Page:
and equilibrium constant  = 10

It is known that,
\Delta G^o = -2.303\ RT \log K_{eq}
           \\=-2.303(8.314)(300)\log 10\\ =-5744.14 Jmol^{-1}\\ =-5.744 kJmol^{-1}

Hence the value of \Delta G^o is -5.744 kJ/mol

Question 6.21   Comment on the thermodynamic stability of NO(g), given

1/2 N_2(g) + 1/2 O_2(g)\rightarrow NO(g) ; \Delta _ rH ^ \ominus = 90 kJ mol ^{-1}\\\\ .\: \: \: NO(g) + 1/2 O_2(g) \rightarrow NO_ 2(g) : \Delta _ r H^ \ominus = -74 kJ mol ^{-1}

Answer:

The formation of NO is unstable because \Delta _rH is positive it means heat is absorbed during the reaction. So,  NO(g) has higher energy than its reactants N_{2} and O_{2}.
On the other hand, NO_{2} is stable because \Delta _rH is negative means heat is released during the formation of NO_{2}. It is stablised with minimum energy. Hence unstable NO changes to stable NO_{2}.

Question 6.22   Calculate the entropy change in surroundings when 1.00 mol ofH_2 O (l) is formed under standard conditions. \Delta _f H ^ \ominus = -286 KJ mol ^ { -1} 

Answer:

-286 kJ/mol heat is evolved when 1 mol of the water molecule is formed. It means the same amount of energy is absorbed by the surrounding also.

q_{surr}= +286kJ/mol
We know that,
Entropy changes for the surrounding is  = q(surr)/ temp.
                                                                = 286000/ 298

                                                                = 959.73 J/mol/K

NCERT solutions for class 11 chemistry

Chapter 1

NCERT solutions for class 11 chemistry chapter 1 Some Basic Concepts of Chemistry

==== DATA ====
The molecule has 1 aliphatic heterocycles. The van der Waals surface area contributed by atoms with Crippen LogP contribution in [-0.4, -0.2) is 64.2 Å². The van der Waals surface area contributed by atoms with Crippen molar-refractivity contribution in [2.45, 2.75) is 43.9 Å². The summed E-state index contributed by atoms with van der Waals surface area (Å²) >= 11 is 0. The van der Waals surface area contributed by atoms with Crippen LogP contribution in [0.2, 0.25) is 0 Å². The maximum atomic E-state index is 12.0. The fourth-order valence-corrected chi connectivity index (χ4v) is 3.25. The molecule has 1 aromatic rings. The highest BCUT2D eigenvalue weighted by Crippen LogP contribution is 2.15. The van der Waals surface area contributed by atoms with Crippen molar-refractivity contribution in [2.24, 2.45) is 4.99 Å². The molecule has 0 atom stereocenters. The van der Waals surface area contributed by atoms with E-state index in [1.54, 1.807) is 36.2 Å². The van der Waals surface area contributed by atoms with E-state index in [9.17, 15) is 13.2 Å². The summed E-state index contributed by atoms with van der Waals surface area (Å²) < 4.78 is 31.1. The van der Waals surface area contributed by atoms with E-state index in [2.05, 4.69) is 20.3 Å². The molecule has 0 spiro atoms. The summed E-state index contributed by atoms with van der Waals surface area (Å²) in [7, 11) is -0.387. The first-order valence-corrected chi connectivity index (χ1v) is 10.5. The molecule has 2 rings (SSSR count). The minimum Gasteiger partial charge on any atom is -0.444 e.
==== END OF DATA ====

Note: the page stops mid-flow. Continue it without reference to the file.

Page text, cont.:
Chapter-2

CBSE NCERT solutions for class 11 chemistry chapter 2 Structure of Atom

Chapter-3

Solutions of NCERT class 11 chemistry chapter 3 Classification of Elements and Periodicity in Properties

Chapter-4

NCERT solutions for class 11 chemistry chapter 4 Chemical Bonding and Molecular Structure

Chapter-5

CBSE NCERT solutions for class 11 chemistry chapter 5 States of Matter

Chapter-6

NCERT solutions for class 11 chemistry chapter 6 Thermodynamics

Chapter-7

NCERT solutions for class 11 chemistry chapter 7 Equilibrium

Chapter-8

CBSE NCERT solutions for class 11 chemistry chapter 8 Redox Reaction

Chapter-9

Solutions of NCERT class 11 chemistry chapter 9 Hydrogen

Chapter-10

NCERT solutions for class 11 chemistry chapter 10 The S-Block Elements

Chapter-11

CBSE NCERT solutions for class 11 chemistry chapter 11 The P-Block Elements

Chapter-12

Solutions of NCERT class 11 chemistry chapter 12 Organic chemistry- some basic principles and techniques

Chapter-13

NCERT solutions for class 11 chemistry chapter 13 Hydrocarbons

Chapter-14

CBSE NCERT solutions for class 11 chemistry chapter 14 Environmental Chemistry

NCERT solutions for class 11 subject wise

NCERT solutions for class 11 biology

Solutions of NCERT class 11 maths

CBSE NCERT solutions for class 11 chemistry

NCERT solutions for class 11 physics